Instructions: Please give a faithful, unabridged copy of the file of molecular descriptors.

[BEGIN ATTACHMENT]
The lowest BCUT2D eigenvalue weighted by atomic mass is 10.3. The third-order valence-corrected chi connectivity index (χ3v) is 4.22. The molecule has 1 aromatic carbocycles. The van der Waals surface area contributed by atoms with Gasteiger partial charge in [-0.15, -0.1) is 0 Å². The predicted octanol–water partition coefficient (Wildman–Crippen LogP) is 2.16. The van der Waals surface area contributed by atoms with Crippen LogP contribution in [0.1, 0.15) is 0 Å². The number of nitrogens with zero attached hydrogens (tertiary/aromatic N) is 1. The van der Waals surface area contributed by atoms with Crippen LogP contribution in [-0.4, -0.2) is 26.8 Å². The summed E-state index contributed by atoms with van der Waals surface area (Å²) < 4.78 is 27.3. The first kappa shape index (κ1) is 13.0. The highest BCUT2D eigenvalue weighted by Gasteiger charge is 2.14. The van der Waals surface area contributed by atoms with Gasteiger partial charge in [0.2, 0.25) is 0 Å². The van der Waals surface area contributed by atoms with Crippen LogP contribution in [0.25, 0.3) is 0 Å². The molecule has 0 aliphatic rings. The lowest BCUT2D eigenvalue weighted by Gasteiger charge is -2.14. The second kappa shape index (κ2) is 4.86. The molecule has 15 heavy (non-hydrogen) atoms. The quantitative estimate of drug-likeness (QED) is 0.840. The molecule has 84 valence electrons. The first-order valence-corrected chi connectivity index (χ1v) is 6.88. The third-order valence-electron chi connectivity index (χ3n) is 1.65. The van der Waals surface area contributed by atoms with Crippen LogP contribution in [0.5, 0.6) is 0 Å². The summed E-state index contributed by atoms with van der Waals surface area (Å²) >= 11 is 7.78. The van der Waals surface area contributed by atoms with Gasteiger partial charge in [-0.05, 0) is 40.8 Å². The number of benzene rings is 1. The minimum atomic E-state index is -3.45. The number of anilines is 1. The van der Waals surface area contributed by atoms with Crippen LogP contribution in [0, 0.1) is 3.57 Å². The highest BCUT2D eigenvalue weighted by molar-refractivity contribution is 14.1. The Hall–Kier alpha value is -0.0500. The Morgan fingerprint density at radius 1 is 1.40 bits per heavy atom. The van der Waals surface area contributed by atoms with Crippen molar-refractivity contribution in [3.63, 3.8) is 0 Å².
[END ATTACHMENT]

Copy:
The lowest BCUT2D eigenvalue weighted by atomic mass is 10.3. The third-order valence-corrected chi connectivity index (χ3v) is 4.22. The molecule has 1 aromatic carbocycles. The van der Waals surface area contributed by atoms with Gasteiger partial charge in [-0.15, -0.1) is 0 Å². The predicted octanol–water partition coefficient (Wildman–Crippen LogP) is 2.16. The van der Waals surface area contributed by atoms with Crippen LogP contribution in [0.1, 0.15) is 0 Å². The number of nitrogens with zero attached hydrogens (tertiary/aromatic N) is 1. The van der Waals surface area contributed by atoms with Crippen LogP contribution in [-0.4, -0.2) is 26.8 Å². The summed E-state index contributed by atoms with van der Waals surface area (Å²) < 4.78 is 27.3. The first kappa shape index (κ1) is 13.0. The highest BCUT2D eigenvalue weighted by Gasteiger charge is 2.14. The van der Waals surface area contributed by atoms with Gasteiger partial charge in [0.2, 0.25) is 0 Å². The van der Waals surface area contributed by atoms with Crippen LogP contribution in [0.25, 0.3) is 0 Å². The molecule has 0 aliphatic rings. The lowest BCUT2D eigenvalue weighted by Gasteiger charge is -2.14. The second kappa shape index (κ2) is 4.86. The molecule has 15 heavy (non-hydrogen) atoms. The quantitative estimate of drug-likeness (QED) is 0.840. The molecule has 84 valence electrons. The first-order valence-corrected chi connectivity index (χ1v) is 6.88. The third-order valence-electron chi connectivity index (χ3n) is 1.65. The van der Waals surface area contributed by atoms with Crippen LogP contribution in [0.5, 0.6) is 0 Å². The summed E-state index contributed by atoms with van der Waals surface area (Å²) >= 11 is 7.78. The van der Waals surface area contributed by atoms with Gasteiger partial charge in [-0.05, 0) is 40.8 Å². The number of benzene rings is 1. The minimum atomic E-state index is -3.45. The number of anilines is 1. The van der Waals surface area contributed by atoms with Crippen LogP contribution in [0, 0.1) is 3.57 Å². The highest BCUT2D eigenvalue weighted by molar-refractivity contribution is 14.1. The Hall–Kier alpha value is -0.0500. The Morgan fingerprint density at radius 1 is 1.40 bits per heavy atom. The van der Waals surface area contributed by atoms with Crippen molar-refractivity contribution in [3.63, 3.8) is 0 Å².